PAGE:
Virginia is a purple state. We have a Democratic governor and a Republican state legislature. We vote along the line for presidential candidates. The last election cycle indicates we are largely slipping towards the blue side of the spectrum.

Except when it comes to “those gays”. Virginia passed a measure banning same sex marriage 57% to 43%. This despite the the ban coming at the cost of protection against domestic abuse:

Attorneys at the Washington, D.C., law firm of Arnold and Porter, along with more than 200 attorneys and legal scholars around the state, have produced a 70-page memo detailing the unanticipated legal consequences of the gay marriage amendment—consequences including barring unmarried couples from the protections of state domestic-violence laws; nullifying trusts, wills, and medical directives between unmarried couples; and undermining custody and visitation agreements for children of unmarried couples. Characterizing the amendment as “the most expansive such proposal ever to have been put before the voters of any state,” the memo raises serious legal problems with its “exceedingly broad and untested language.”

That’s right, Virginia was so concerned about same sex couples having the same rights as heterosexual couples, they willingly risked domestic violence and other legal protections for all unmarried couples.


With such a stance a priority for homophobes and lobbying groups such as the Virginia Catholic leadership, is it any wonder that the direct effects of this law on homosexual couples are a joke to state officials?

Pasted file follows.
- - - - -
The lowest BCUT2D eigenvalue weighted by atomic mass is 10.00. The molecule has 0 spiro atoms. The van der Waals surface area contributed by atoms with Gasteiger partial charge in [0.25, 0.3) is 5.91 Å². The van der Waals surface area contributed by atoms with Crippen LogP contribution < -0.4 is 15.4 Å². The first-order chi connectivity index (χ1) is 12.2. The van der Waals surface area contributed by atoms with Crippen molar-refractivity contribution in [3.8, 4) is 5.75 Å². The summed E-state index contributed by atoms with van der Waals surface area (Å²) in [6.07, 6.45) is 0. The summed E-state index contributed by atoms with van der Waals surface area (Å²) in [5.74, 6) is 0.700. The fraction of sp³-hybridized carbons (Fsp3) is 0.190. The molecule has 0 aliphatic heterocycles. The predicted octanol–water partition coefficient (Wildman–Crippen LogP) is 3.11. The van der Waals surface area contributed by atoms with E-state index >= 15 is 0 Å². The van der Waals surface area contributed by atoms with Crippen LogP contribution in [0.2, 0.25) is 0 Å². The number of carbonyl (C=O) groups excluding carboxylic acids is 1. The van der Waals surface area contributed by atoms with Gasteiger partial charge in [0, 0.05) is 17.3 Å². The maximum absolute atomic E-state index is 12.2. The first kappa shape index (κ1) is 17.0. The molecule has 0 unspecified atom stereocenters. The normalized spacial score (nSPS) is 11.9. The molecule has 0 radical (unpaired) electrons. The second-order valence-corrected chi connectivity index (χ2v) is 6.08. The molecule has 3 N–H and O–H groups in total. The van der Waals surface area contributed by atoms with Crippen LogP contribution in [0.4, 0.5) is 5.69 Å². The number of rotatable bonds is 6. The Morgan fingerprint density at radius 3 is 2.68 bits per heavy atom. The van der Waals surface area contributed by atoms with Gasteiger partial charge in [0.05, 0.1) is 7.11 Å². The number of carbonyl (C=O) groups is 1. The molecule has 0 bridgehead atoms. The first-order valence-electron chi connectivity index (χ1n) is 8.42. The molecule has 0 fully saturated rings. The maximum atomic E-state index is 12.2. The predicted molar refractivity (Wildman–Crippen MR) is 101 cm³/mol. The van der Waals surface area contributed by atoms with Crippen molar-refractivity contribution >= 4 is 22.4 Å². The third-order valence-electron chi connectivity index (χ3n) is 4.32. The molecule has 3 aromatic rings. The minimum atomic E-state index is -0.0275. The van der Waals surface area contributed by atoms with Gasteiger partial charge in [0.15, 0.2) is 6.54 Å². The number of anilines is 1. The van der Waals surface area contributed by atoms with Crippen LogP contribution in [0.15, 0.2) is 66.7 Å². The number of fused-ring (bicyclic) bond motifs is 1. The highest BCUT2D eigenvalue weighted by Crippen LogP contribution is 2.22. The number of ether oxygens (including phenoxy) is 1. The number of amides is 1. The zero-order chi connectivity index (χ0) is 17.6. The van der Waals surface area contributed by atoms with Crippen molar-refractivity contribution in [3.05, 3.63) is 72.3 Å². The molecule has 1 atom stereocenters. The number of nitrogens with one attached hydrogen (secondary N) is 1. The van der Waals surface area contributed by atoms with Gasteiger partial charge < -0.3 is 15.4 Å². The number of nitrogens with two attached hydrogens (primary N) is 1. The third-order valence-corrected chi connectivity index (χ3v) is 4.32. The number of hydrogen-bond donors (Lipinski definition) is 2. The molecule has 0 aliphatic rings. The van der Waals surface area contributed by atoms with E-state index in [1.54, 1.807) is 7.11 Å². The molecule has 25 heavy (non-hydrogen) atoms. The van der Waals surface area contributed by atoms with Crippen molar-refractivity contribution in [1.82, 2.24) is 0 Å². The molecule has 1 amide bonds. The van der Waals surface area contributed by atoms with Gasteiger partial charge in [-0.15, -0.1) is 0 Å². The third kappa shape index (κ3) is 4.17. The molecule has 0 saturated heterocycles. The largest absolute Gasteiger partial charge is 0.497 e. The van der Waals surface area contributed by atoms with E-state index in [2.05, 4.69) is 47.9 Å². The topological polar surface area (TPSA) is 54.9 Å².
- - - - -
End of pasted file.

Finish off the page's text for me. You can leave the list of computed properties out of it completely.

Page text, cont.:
So much so they are touting, touting, gym membership as a benefit! (Via Pam):

Virginia, the state where Mary, Heather and little Samuel live, has an extreme anti-gay amendment in place, and it is facing the same problem. The situation is so hostile that a f*cking meager benefit like this is being touted.

University trustees have agreed to allow the same-sex partners of faculty and students to join the university’s gyms paying a lower rate previously reserved only for married couples.

But even to do that, the agreement extends to any two people living together who share expenses.

The all inclusive wording of the new rule has been accepted by Virginia Attorney General Bob McDonnell, although his spokesperson warned the school that McDonnell was only signing off on gym memberships and it should not interpreted as anything more.

Of course not. Don’t interpret it as any signal that there is equality under the law, or that religious hatred for homosexuals has no place dictating the rights of all citizens.

Virginia may have barely elected a Democrat to the Senate over an entrenched Republican, but Allen largely dug his own fortunes. The voters spoke loudly on an issue of civil rights and equality, and that voice was full of irrational hatred and fear. It is shameful that we as a state failed the litmus test this ballot question represented.

The stingy “benefits” being offered in the place of actual rights and protections is a slap in the face to University faculty.

We have a long way to go as a country when this is how a swing state views fundamental issues of equality, rights and justice.